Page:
Cooper's interview with a former Navy SEAL chillingly described the Afghanistan battle that turned out to be of one of the worst days in the history of the Naval Special Warfare unit. In another compelling interview, a defector provided a rare look into North Korea's infamous prison system. Other noteworthy pieces he has reported for 60 Minutes include an Emmy-winning story on the use of rape as a weapon in Congo and a report on the condition of coral reefs off Cuba that took an RTDNA Murrow award and an Overseas Press Club honor. He has also reported on the drug war in Mexico, African infant hunger, the plight of endangered Mountain gorillas in Africa and got the first television interview with Abu Ghraib whistleblower Joe Darby.
His exceptional reporting on big news events has earned Cooper a reputation as one of television's pre-eminent newsmen. CBS News recognized his talent and invited him to contribute stories to "60 Minutes II." He reported two stories on that broadcast during the 2004-05 television season, the second of which broke the story of a doctor who prescribed steroids and human growth hormone to several Carolina Panthers NFL players. The doctor was subsequently indicted on multiple counts of distributing the drugs and pleaded guilty to some of the charges. Congress held hearings and the NFL strengthened some of its drug policies.
Anderson Cooper 360°, a nightly newscast committed to going beyond the headlines to tell stories indepth and from multiple points of view, airs weeknights at 8 and 10 p.m. ET on CNN. Cooper, who joined CNN in December 2001, served as CNN's weekend anchor before moving to prime time in March 2003 following the war in Iraq and then to a two-hour, late evening timeslot in November 2005 following Hurricane Katrina.
Since the launch of Anderson Cooper 360°, Cooper has covered nearly all major news events around the world, often reporting from the scene. Most recently, he covered the presidential inauguration, the Newtown, Connecticut, school shooting, the Republican and Democratic National Conventions, the uprisings in the Middle East, and the aftermaths of earthquakes in Japan and Haiti. During 2007 and 2008, he traveled around the world for Planet in Peril, a documentary about issues threatening the planet, its inhabitants and its natural resources.
Cooper also has played a pivotal role as part of the Best Political Team on Television for CNN's America Votes 2008 coverage, reporting and anchoring coverage from both the Democratic and Republican national conventions. In 2007, Cooper moderated the groundbreaking CNN/YouTube debates for Democratic presidential candidates from The Citadel in Charleston, South Carolina, and for Republican presidential candidates in St. Petersburg, Florida, and, in 2008, moderated a Republican debate at the Ronald Reagan Presidential Library in Simi Valley, California.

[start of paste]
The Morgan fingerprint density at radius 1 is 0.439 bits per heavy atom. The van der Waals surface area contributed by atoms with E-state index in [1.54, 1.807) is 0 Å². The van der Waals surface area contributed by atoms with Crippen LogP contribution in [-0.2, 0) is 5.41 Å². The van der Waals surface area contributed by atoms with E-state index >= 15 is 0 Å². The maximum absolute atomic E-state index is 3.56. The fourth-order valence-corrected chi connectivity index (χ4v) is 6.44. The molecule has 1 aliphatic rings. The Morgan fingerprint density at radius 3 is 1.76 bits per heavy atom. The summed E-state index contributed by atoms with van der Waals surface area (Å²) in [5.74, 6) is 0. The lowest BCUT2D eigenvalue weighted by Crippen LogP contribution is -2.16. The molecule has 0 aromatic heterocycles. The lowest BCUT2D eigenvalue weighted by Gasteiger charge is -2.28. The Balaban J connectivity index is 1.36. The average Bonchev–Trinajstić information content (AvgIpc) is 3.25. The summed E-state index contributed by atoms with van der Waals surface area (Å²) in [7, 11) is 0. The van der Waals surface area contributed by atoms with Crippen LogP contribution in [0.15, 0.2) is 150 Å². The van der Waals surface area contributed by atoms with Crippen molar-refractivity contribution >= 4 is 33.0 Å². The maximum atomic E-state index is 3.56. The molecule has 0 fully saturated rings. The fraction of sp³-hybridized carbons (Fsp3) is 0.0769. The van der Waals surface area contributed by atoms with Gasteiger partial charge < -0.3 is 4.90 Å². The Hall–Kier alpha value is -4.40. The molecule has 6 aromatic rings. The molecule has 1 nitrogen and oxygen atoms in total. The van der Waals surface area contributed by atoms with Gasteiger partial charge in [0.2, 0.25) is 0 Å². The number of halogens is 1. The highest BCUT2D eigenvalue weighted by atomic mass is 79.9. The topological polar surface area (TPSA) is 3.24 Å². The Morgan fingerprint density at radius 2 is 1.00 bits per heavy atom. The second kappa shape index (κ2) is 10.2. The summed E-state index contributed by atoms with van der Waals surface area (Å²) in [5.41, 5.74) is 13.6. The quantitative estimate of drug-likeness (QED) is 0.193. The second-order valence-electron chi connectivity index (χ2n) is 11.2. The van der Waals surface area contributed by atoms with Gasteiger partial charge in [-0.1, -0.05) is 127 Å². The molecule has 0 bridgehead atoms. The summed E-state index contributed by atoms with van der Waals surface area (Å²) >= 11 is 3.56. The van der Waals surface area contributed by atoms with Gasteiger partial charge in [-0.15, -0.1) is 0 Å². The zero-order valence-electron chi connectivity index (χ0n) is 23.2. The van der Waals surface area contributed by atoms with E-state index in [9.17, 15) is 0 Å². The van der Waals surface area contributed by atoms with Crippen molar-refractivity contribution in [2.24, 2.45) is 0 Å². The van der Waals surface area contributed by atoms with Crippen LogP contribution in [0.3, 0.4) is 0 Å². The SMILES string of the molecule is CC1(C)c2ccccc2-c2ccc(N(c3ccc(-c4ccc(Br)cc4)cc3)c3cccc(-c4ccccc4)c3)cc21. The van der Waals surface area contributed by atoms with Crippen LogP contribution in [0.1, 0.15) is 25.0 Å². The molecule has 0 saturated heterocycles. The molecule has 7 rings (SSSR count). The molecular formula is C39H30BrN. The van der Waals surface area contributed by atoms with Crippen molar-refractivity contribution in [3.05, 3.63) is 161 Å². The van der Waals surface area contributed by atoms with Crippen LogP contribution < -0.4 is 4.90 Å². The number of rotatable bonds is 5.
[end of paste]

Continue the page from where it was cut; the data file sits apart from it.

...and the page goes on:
In addition to reporting for CNN, Cooper hosted his own daytime broadcast, "Anderson," a topical issue/event-driven talk show produced by Telepictures and distributed by Warner Bros. Domestic Television Distribution. "Dispatches from the Edge," Cooper's memoirs about covering the South Asia tsunami, Hurricane Katrina and other news events, made the New York Times Bestsellers List and other bestseller charts.
Before joining CNN, Cooper was an ABC News correspondent and host of the network's reality program, "The Mole." Cooper anchored ABC's live, interactive news and interview program, "World News Now," as well as providing reports for "World News Tonight," "20/20" and "20/20 Downtown." Previously, he was a New York-based correspondent for ABC News, reporting primarily for "World News Saturday/Sunday."
Cooper joined ABC from Channel One News, where he served as chief international correspondent. During that time, he reported and produced stories from Bosnia, Iran, Israel, Russia, Rwanda, Somalia, South Africa and Vietnam. He also reported national stories that were broadcast over the Channel One News school television network and seen in more than 12,000 classrooms nationwide.
Cooper and Anderson Cooper 360° have won several major journalism awards, including multiple Emmy awards. Cooper has also earned a National Headliners Award for his tsunami coverage, an Emmy Award for his contribution to ABC's coverage of Princess Diana's funeral; a Silver Plaque from the Chicago International Film Festival for his report from Sarajevo on the Bosnian civil war; a Bronze Telly for his coverage of famine in Somalia; a Bronze Award from the National Educational Film and Video Festival for a report on political Islam; and a GLAAD Media Award for Outstanding TV Journalism for his "20/20 Downtown" report on high school athlete Corey Johnson.
Cooper graduated from Yale University in 1989 with a bachelor of arts degree in political science. He also studied Vietnamese at the University of Hanoi. Cooper is based in New York City.